Amid dead­lock in Greece dis­cus­sions, the IMF re­leases fund­ing to Cyprus

The China Post - - BUSINESS -

The In­ter­na­tional Mon­e­tary Fund, dead­locked with Greece over fur­ther fi­nan­cial aid, ap­proved a new loan in­stall­ment for Cyprus on Fri­day, now the only other eu­ro­zone coun­try re­ceiv­ing its bailout sup­port.

As with Greece, the ne­go­ti­a­tions be­tween Cyprus and the so­called troika — the IMF, Euro­pean Com­mis­sion and Euro­pean Cen­tral Bank — had bogged down over the eco­nomic re­forms de­manded by the cred­i­tors in ex­change for the fi­nanc­ing.

Af­ter sev­eral months of lit­tle progress, the troika in late May said a re­view had shown Cyprus was mak­ing progress on the re­forms, and no­tably hailed the adop­tion of a con­tro­ver­sial mea- sure on home fore­clo­sures.

The IMF ex­ec­u­tive board com­pleted on Fri­day the com­bined fifth, sixth and sev­enth re­views of Cyprus’s pro­gram and ap­proved the dis­burse­ment of 278.4 mil­lion eu­ros (US$315.8 mil­lion).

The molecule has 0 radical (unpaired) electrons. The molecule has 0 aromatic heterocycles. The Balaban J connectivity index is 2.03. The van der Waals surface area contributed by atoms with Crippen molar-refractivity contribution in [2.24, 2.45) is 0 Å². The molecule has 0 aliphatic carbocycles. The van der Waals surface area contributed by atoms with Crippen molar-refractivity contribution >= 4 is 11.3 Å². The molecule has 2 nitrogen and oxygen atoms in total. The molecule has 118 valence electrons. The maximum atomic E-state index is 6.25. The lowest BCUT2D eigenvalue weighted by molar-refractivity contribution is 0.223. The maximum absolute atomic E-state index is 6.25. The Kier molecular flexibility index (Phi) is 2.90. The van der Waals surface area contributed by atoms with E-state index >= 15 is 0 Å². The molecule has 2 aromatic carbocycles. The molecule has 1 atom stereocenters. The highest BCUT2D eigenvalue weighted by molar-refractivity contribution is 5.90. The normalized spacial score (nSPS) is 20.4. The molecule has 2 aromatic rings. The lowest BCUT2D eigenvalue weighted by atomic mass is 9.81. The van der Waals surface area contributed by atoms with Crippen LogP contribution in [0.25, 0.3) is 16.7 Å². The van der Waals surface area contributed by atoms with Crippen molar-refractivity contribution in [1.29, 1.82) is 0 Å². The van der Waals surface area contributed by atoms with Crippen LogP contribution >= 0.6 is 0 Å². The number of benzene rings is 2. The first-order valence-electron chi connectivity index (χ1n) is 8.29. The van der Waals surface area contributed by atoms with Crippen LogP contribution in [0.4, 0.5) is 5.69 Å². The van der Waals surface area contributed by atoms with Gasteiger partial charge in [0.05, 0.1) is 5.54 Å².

That would bring the to­tal amount dis­bursed in the one bil­lion euro, three- year pro­gram be­gun in 2013 to 742.4 mil­lion eu­ros.

“Eco­nomic and fis­cal out­comes have been bet­ter than ex­pected, with growth turn­ing pos­i­tive in the first quar­ter of 2015 and public fi­nances ex­ceed­ing tar­gets. Liq­uid­ity and sol­vency in the bank­ing sys­tem have im­proved, al­low­ing the elim­i­na­tion of ex­ter­nal pay­ment re­stric­tions,” David Lip­ton, the IMF’s first deputy man­ag­ing di­rec­tor, said in a state­ment.

“Go­ing for­ward, it will be im­por­tant to main­tain the re­form mo­men­tum and strong pro­gram own­er­ship.”

Cyprus sought the in­ter­na­tional life­line to pre­vent a bank­ing col­lapse. The EU and IMF to­gether of­fered 10 bil­lion eu­ros in fi­nan­cial as­sis­tance through March 2016 in the co­or­di­nated bailout.

That is far smaller than the troika’s to­tal 240 bil­lion euro bailout pack­age for Greece.

In the first quar­ter of 2015, the Cypriot econ­omy grew for the first time in nearly four years, with of­fi­cial fig­ures show­ing a 1.6 per­cent rise in gross do­mes­tic prod­uct.

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